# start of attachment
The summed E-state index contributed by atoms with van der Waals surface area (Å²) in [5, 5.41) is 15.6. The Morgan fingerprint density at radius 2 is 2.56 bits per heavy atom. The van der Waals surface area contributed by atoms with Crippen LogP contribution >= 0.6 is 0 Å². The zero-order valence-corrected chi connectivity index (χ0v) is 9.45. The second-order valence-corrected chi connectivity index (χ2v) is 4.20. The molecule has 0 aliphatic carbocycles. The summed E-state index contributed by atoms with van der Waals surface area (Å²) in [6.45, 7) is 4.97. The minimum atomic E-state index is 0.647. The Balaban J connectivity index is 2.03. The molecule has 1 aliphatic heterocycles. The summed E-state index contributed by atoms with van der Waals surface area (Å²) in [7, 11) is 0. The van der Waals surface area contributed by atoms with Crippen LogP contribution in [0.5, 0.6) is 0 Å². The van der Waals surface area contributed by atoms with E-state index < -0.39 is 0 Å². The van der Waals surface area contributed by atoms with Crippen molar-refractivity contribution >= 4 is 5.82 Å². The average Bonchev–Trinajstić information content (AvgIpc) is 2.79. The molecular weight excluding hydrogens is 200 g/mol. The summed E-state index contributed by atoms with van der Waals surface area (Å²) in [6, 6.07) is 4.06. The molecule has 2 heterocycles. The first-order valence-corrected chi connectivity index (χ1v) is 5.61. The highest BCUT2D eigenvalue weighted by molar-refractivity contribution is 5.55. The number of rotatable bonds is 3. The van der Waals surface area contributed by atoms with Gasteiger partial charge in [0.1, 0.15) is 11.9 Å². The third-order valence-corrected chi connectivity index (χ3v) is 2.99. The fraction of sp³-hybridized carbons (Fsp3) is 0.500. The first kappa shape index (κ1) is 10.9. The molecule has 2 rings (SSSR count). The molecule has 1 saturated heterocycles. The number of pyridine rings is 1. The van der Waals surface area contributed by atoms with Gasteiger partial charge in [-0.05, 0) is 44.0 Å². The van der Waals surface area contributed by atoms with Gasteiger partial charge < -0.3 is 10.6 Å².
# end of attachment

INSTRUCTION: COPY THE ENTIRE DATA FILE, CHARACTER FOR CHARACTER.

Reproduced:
The summed E-state index contributed by atoms with van der Waals surface area (Å²) in [5, 5.41) is 15.6. The Morgan fingerprint density at radius 2 is 2.56 bits per heavy atom. The van der Waals surface area contributed by atoms with Crippen LogP contribution >= 0.6 is 0 Å². The zero-order valence-corrected chi connectivity index (χ0v) is 9.45. The second-order valence-corrected chi connectivity index (χ2v) is 4.20. The molecule has 0 aliphatic carbocycles. The summed E-state index contributed by atoms with van der Waals surface area (Å²) in [6.45, 7) is 4.97. The minimum atomic E-state index is 0.647. The Balaban J connectivity index is 2.03. The molecule has 1 aliphatic heterocycles. The summed E-state index contributed by atoms with van der Waals surface area (Å²) in [7, 11) is 0. The van der Waals surface area contributed by atoms with Crippen LogP contribution in [0.5, 0.6) is 0 Å². The van der Waals surface area contributed by atoms with E-state index < -0.39 is 0 Å². The van der Waals surface area contributed by atoms with Crippen molar-refractivity contribution >= 4 is 5.82 Å². The average Bonchev–Trinajstić information content (AvgIpc) is 2.79. The molecular weight excluding hydrogens is 200 g/mol. The summed E-state index contributed by atoms with van der Waals surface area (Å²) in [6, 6.07) is 4.06. The molecule has 2 heterocycles. The first-order valence-corrected chi connectivity index (χ1v) is 5.61. The highest BCUT2D eigenvalue weighted by molar-refractivity contribution is 5.55. The number of rotatable bonds is 3. The van der Waals surface area contributed by atoms with Gasteiger partial charge in [0.1, 0.15) is 11.9 Å². The third-order valence-corrected chi connectivity index (χ3v) is 2.99. The fraction of sp³-hybridized carbons (Fsp3) is 0.500. The first kappa shape index (κ1) is 10.9. The molecule has 2 rings (SSSR count). The molecule has 1 saturated heterocycles. The number of pyridine rings is 1. The van der Waals surface area contributed by atoms with Gasteiger partial charge in [-0.05, 0) is 44.0 Å². The van der Waals surface area contributed by atoms with Gasteiger partial charge < -0.3 is 10.6 Å².